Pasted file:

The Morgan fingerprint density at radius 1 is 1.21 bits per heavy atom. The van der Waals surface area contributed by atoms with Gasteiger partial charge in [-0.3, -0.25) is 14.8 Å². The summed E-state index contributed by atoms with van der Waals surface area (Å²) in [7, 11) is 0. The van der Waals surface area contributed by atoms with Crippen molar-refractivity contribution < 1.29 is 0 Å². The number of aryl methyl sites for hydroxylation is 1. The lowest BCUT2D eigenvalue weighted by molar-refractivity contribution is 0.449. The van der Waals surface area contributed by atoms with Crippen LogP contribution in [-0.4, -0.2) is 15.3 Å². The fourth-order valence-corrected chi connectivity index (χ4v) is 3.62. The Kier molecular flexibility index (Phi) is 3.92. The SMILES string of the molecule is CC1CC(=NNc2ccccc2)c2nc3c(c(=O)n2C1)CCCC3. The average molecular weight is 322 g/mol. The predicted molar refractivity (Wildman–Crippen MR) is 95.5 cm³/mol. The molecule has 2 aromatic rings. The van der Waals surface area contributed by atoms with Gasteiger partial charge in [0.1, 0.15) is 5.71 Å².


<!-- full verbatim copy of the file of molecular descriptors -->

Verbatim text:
The Morgan fingerprint density at radius 1 is 1.21 bits per heavy atom. The van der Waals surface area contributed by atoms with Gasteiger partial charge in [-0.3, -0.25) is 14.8 Å². The summed E-state index contributed by atoms with van der Waals surface area (Å²) in [7, 11) is 0. The van der Waals surface area contributed by atoms with Crippen molar-refractivity contribution < 1.29 is 0 Å². The number of aryl methyl sites for hydroxylation is 1. The lowest BCUT2D eigenvalue weighted by molar-refractivity contribution is 0.449. The van der Waals surface area contributed by atoms with Crippen LogP contribution in [-0.4, -0.2) is 15.3 Å². The fourth-order valence-corrected chi connectivity index (χ4v) is 3.62. The Kier molecular flexibility index (Phi) is 3.92. The SMILES string of the molecule is CC1CC(=NNc2ccccc2)c2nc3c(c(=O)n2C1)CCCC3. The average molecular weight is 322 g/mol. The predicted molar refractivity (Wildman–Crippen MR) is 95.5 cm³/mol. The molecule has 2 aromatic rings. The van der Waals surface area contributed by atoms with Gasteiger partial charge in [0.1, 0.15) is 5.71 Å².